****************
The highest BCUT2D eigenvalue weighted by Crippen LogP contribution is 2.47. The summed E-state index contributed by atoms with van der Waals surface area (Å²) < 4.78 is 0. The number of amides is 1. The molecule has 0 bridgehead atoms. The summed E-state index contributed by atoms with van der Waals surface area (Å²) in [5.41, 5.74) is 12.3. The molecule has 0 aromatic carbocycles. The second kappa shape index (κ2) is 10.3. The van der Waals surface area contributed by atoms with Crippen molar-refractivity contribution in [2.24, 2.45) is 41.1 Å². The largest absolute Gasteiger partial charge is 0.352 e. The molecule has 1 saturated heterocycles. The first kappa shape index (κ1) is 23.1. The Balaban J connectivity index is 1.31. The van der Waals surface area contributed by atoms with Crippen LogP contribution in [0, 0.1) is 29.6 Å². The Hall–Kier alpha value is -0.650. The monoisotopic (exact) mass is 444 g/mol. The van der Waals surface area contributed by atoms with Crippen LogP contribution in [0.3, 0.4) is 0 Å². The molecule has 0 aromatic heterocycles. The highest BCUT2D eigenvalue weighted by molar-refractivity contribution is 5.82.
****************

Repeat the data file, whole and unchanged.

The highest BCUT2D eigenvalue weighted by Crippen LogP contribution is 2.47. The summed E-state index contributed by atoms with van der Waals surface area (Å²) < 4.78 is 0. The number of amides is 1. The molecule has 0 bridgehead atoms. The summed E-state index contributed by atoms with van der Waals surface area (Å²) in [5.41, 5.74) is 12.3. The molecule has 0 aromatic carbocycles. The second kappa shape index (κ2) is 10.3. The van der Waals surface area contributed by atoms with Crippen molar-refractivity contribution in [2.24, 2.45) is 41.1 Å². The largest absolute Gasteiger partial charge is 0.352 e. The molecule has 1 saturated heterocycles. The first kappa shape index (κ1) is 23.1. The Balaban J connectivity index is 1.31. The van der Waals surface area contributed by atoms with Crippen LogP contribution in [0, 0.1) is 29.6 Å². The Hall–Kier alpha value is -0.650. The monoisotopic (exact) mass is 444 g/mol. The van der Waals surface area contributed by atoms with Crippen LogP contribution in [0.3, 0.4) is 0 Å². The molecule has 0 aromatic heterocycles. The highest BCUT2D eigenvalue weighted by molar-refractivity contribution is 5.82.